As more developing countries tap international financial markets and more countries draw upon alternative sources for sovereign financing, borrowing needs to be managed prudently, especially in a challenging global environment. The Monterrey Consensus welcomed consideration of an international debt workout mechanism. However, proposals for a statutory mechanism did not receive sufficient political support. The focus has been on market-based solutions, such as contractual clauses in bond contracts and reform of IMF lending into arrears policy, and "soft-law" approaches such as principles and guidelines for debtor and creditor responsibilities.
Lacking sufficient political support to develop a proposed comprehensive sovereign debt workout mechanism, the international community has focused on encouraging contractual improvements to facilitate restructuring of insolvent obligations to private creditors. In addition, to further encourage cooperative behaviour, a number of “soft-law” approaches have suggested principles and guidelines for debtor and creditor interaction.
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In October 2014, the IMF endorsed key features of enhanced collective action and pari passu clauses in international sovereign bond contracts. These features are meant to reduce issuers’ vulnerability to holdout creditors in case of a debt restructuring. Between October 2014 and end-September 2017, 245 of the 338 international bond issuances (approximately 87 per cent of the nominal principal value of new internationally issued sovereign debt) included such enhanced collective action and modified pari passu clauses. However, with only about 27 per cent ($294 billion out of $1.1 trillion) of the outstanding stock of international sovereign bonds having the enhanced clauses, a significant stock without these provisions remains and will decline only gradually (see here). Moreover, the enhanced clauses only apply to bonds; a significant portion of developing countries also have borrowed from banks, to which these clauses do not apply.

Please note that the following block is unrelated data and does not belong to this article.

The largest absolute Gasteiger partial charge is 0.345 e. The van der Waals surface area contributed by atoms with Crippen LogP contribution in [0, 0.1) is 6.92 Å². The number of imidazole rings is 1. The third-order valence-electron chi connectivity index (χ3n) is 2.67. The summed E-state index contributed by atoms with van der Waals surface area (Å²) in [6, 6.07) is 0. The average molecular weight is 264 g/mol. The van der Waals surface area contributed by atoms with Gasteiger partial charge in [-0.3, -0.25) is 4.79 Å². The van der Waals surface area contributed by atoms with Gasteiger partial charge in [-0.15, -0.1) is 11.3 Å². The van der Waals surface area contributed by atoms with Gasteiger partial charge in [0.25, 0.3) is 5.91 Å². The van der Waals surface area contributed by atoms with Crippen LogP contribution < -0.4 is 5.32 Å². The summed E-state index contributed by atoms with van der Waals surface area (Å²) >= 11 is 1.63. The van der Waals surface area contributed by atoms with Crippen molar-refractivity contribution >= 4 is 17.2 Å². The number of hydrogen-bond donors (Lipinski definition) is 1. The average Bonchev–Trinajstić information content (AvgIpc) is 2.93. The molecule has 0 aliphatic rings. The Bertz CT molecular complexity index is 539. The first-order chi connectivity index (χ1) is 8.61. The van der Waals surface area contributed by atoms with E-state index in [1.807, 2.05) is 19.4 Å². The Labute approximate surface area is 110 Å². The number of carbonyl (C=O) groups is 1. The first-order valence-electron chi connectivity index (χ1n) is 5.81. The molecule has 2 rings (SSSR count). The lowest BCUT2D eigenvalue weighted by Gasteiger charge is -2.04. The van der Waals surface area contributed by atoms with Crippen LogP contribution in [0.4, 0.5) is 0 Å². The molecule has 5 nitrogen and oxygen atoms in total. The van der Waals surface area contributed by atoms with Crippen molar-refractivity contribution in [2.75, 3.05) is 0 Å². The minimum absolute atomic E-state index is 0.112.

While an aim of the contractual reforms was to reduce the ability of non-cooperating bondholders to undermine voluntary restructurings, investors in distressed debt have a role to play in resolving unsustainable borrowing situations. Distressed debt investment funds can provide liquidity in secondary markets for sovereign bonds. However, a subset of these funds that buys the distressed debt at a large discount with the intent to recover the full face value through litigation has made restructurings extremely difficult. Thus, recent legislative efforts have been made to curtail this type of investing, including the Law on Deterring the Activities of Vulture Funds, adopted in Belgium in 2015. A spread of such legislation to other jurisdictions could help to further discourage disruptive behaviour and should aim to strike the right balance between further discouraging disruptive behaviour and preserving secondary-market liquidity.
In the absence of “hard” law oversight of workouts from sovereign insolvency, a number of forums have sought to specify principles and guidelines that, while not mandatory, could, through voluntary adoption, become accepted standards that courts might choose to enforce. Indeed, the Addis Agenda committed Member States to working towards a global consensus on guidelines for debtor and creditor responsibilities in borrowing by and lending to sovereigns, building on existing initiatives.